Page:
The defendant argues that the United States is not entitled to summary judgment against Dr. Mazzara because it has not established the accuracy of its claim for interest and penalties, nor has it explained its method of calculation. Defendant also argues that plaintiff is not entitled to summary judgment against Mrs. Mazzara because the transfers were made to her to satisfy Dr. Mazzara's continuing obligation of support to his family and thus constituted a satisfaction of an antecedent debt, which is not a prohibited transaction under New Jersey's fraudulent conveyance statute.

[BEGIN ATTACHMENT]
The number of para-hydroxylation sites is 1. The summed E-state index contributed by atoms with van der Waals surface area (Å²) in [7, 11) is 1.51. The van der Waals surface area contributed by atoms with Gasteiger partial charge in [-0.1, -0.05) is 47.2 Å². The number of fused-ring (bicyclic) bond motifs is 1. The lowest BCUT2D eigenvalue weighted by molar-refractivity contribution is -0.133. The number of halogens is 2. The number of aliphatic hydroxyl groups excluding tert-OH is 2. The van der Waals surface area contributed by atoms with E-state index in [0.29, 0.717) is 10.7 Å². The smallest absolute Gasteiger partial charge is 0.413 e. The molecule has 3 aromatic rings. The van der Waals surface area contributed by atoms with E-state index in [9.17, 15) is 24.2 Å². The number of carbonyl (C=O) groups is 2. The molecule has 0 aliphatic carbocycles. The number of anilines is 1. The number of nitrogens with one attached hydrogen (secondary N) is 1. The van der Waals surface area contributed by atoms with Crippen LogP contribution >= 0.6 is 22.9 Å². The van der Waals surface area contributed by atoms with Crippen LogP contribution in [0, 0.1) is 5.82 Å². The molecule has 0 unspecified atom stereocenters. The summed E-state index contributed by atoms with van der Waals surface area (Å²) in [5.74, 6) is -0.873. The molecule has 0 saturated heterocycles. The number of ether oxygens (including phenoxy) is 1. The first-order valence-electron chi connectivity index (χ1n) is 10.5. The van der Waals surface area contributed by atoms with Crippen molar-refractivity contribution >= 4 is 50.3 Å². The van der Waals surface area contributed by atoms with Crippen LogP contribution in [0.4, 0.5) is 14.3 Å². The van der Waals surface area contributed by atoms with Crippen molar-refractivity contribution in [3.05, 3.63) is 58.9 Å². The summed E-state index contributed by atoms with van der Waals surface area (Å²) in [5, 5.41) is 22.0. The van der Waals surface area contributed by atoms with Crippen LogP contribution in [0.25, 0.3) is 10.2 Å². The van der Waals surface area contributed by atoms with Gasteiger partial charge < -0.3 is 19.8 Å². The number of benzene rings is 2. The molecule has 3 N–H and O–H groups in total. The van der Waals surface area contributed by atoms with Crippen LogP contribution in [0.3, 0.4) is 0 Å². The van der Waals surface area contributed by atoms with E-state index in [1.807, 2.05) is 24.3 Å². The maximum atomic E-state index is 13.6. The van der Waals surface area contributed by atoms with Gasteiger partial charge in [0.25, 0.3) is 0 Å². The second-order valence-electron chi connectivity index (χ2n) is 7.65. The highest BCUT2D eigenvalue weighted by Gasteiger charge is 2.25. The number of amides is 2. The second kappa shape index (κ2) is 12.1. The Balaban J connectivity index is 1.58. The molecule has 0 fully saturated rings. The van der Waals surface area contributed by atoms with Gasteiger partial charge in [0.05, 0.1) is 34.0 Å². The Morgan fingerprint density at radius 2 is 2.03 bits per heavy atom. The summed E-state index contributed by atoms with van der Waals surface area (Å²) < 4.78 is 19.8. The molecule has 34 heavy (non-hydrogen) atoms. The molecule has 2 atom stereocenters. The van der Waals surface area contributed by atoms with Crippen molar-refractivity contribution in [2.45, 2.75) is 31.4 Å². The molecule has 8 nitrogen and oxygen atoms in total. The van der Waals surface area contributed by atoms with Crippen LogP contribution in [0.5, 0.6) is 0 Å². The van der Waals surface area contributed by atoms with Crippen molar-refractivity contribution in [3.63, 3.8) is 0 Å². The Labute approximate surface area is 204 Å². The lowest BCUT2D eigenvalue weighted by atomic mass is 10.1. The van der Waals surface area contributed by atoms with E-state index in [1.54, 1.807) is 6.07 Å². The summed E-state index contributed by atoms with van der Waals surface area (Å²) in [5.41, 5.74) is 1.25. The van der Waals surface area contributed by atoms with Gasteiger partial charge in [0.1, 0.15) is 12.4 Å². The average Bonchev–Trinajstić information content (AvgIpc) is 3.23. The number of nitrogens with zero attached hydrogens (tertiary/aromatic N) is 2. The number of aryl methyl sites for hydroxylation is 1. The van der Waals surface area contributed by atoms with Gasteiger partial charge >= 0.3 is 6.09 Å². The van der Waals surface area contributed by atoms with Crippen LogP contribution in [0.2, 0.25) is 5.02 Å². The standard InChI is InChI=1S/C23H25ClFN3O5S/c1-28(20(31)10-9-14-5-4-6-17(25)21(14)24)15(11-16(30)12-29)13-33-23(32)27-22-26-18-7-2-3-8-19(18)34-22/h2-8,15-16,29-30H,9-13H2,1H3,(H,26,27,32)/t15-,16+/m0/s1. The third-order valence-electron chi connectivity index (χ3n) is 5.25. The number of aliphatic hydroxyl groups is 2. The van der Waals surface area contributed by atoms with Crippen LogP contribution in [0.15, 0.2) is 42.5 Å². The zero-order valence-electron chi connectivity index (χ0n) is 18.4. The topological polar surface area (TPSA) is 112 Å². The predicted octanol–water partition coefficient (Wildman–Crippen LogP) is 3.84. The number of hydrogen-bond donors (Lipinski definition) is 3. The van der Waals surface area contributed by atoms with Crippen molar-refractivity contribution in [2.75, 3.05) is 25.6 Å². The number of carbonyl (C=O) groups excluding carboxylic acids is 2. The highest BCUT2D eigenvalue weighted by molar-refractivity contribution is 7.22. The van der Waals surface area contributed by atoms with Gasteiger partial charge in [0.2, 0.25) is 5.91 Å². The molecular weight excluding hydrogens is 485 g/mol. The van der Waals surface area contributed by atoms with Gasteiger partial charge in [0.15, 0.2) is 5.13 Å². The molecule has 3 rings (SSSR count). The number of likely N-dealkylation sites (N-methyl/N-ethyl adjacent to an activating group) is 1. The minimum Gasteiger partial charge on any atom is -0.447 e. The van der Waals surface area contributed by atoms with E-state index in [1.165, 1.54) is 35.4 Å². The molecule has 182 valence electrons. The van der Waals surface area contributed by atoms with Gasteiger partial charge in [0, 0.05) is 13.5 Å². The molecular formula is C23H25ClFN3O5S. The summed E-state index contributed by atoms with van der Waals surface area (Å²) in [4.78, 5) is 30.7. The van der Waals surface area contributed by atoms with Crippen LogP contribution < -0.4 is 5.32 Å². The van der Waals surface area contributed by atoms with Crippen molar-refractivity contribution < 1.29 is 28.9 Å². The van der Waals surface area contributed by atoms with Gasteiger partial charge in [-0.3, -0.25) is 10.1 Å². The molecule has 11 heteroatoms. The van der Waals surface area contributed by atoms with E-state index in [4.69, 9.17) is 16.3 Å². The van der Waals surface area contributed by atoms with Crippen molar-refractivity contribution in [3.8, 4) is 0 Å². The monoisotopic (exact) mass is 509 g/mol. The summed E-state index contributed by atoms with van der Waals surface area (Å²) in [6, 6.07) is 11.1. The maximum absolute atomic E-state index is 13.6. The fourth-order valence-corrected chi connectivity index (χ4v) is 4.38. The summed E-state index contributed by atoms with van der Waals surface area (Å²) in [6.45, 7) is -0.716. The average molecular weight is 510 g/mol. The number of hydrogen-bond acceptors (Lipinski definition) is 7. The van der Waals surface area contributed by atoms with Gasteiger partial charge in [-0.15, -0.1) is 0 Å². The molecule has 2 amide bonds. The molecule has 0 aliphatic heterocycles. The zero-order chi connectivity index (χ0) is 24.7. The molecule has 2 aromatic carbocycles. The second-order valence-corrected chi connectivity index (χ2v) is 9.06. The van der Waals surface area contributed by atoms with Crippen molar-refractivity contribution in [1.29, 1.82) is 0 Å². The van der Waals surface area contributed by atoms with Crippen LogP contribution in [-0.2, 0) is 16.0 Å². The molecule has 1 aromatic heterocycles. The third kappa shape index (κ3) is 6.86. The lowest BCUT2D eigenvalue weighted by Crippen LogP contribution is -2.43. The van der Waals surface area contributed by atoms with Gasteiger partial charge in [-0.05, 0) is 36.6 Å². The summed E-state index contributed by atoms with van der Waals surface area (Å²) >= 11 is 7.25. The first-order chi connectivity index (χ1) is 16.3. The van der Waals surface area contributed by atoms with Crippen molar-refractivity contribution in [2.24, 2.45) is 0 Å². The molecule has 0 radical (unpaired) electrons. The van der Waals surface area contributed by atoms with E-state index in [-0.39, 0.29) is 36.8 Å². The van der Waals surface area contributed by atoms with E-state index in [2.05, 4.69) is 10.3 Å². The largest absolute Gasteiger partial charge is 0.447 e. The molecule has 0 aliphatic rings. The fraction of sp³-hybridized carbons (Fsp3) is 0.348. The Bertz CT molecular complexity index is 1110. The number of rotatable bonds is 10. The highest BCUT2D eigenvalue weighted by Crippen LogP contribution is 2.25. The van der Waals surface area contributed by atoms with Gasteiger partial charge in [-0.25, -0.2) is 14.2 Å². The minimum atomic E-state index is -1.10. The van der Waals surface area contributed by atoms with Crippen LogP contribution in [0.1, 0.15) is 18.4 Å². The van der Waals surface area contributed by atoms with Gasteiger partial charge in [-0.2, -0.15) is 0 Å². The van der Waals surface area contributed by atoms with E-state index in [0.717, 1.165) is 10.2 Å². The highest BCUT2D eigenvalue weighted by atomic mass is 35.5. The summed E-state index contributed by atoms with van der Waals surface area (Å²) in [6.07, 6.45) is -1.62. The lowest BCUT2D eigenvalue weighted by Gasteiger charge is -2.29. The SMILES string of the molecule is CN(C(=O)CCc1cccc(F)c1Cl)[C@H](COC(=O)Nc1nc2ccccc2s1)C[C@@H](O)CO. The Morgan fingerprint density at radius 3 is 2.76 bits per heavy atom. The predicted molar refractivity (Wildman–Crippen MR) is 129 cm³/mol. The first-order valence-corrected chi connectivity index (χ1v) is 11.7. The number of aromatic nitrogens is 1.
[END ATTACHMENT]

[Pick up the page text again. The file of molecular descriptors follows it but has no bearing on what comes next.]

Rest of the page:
Defendant further contends that Mrs. Mazzara, as manager of her husband's funds, was an agent for him and thus was entitled to pay her husband's debts without thereby becoming a fraudulent transferee. In addition, defendant contends that the government delayed in pursuing its claim against Mrs. Mazzara and, therefore, is now barred by laches. Defendant also maintains that although the government knew or should have known of the transfers in 1972, it nevertheless allowed them to continue so that Mrs. Mazzara's liability would increase substantially. Thus, defendant contends, the government has unclean hands and should not be permitted to pursue its equitable claim.
Finally, Mrs. Mazzara seeks to prohibit the sale of the house. She argues that even if title is held jointly by herself and her husband, the government cannot order a sale of the property, because it is held by the entirety and because she owes nothing to the government.